When it comes to major infrastructure projects, a difficult balance frequently has to be struck between economic benefits and environmental protection. A High Court case on point concerned proposals to build a dual carriageway across parkland in order to improve traffic flow to an expanding container port.
There was no dispute that the container port would bring much-needed jobs and other economic advantages to the region and that existing road access to it was inadequate. Highways England (HE) put out two options for public consultation: upgrading an existing road or building the new dual carriageway.
The council in whose administrative area the parkland lay argued that the road would destroy its tranquillity and have a grave impact on wildlife. It launched judicial review proceedings, claiming that HE should also have consulted on a third option: to divert the road through a five-kilometre tunnel under the parkland.
In rejecting the tunnel option prior to the consultation, HE pointed out that the cost of building it would be between £620 million and £1.2 billion, compared to a budget for relevant transport improvements of about £250 million. The council, however, responded that the Government was willing to lavish over £50 billion of taxpayers’ money on the Crossrail project, for the benefit of London and the South East, but would not spend a fraction of that sum on a tunnel in the provinces.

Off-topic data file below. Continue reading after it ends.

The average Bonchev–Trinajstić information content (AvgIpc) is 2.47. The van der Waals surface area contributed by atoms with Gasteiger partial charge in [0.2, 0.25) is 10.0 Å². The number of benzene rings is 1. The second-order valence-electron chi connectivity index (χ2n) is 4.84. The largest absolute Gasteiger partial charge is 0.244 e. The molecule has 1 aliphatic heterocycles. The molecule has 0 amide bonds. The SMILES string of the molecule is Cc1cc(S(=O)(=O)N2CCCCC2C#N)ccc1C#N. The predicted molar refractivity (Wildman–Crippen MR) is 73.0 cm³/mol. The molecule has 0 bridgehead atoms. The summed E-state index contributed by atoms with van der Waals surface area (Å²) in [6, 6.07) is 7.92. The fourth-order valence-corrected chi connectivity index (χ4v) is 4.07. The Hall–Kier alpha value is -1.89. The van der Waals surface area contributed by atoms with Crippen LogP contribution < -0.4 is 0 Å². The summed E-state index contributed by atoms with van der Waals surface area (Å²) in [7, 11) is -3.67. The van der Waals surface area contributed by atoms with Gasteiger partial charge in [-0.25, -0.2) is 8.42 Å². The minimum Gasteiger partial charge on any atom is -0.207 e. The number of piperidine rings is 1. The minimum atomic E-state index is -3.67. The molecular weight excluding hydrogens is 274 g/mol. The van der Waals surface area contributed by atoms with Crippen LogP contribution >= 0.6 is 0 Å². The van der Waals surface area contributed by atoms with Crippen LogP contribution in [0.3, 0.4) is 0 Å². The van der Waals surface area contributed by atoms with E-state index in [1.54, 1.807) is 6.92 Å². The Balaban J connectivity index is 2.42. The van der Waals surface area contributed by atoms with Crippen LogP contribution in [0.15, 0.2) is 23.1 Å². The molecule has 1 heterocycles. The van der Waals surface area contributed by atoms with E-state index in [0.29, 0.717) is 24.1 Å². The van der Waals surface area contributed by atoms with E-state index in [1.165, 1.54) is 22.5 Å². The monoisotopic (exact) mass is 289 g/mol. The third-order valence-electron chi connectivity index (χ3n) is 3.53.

In dismissing the council’s complaints, however, the Court noted that its plea that the tunnel should be viewed as affordable was a political, rather than an economic, argument. The council did not dispute that the cost of the tunnel would far exceed the allocated budget and it had not made an economic case to meet HE’s argument that it would be too expensive.
HE had informed all interested parties of the options it was considering and had given a clear and simple explanation as to why it viewed the tunnel as unviable. The Court observed that the balance to be struck between environmental protection and the economic benefits of infrastructure projects was par excellence a matter for the Government, not for the courts.
A final decision as to whether a development consent order (DCO) would be granted in respect of the new road had yet to be taken and the Court rejected arguments that the outcome was a foregone conclusion. The economic, political and environmental arguments, not to mention the budget, may have changed by the time any DCO application was determined.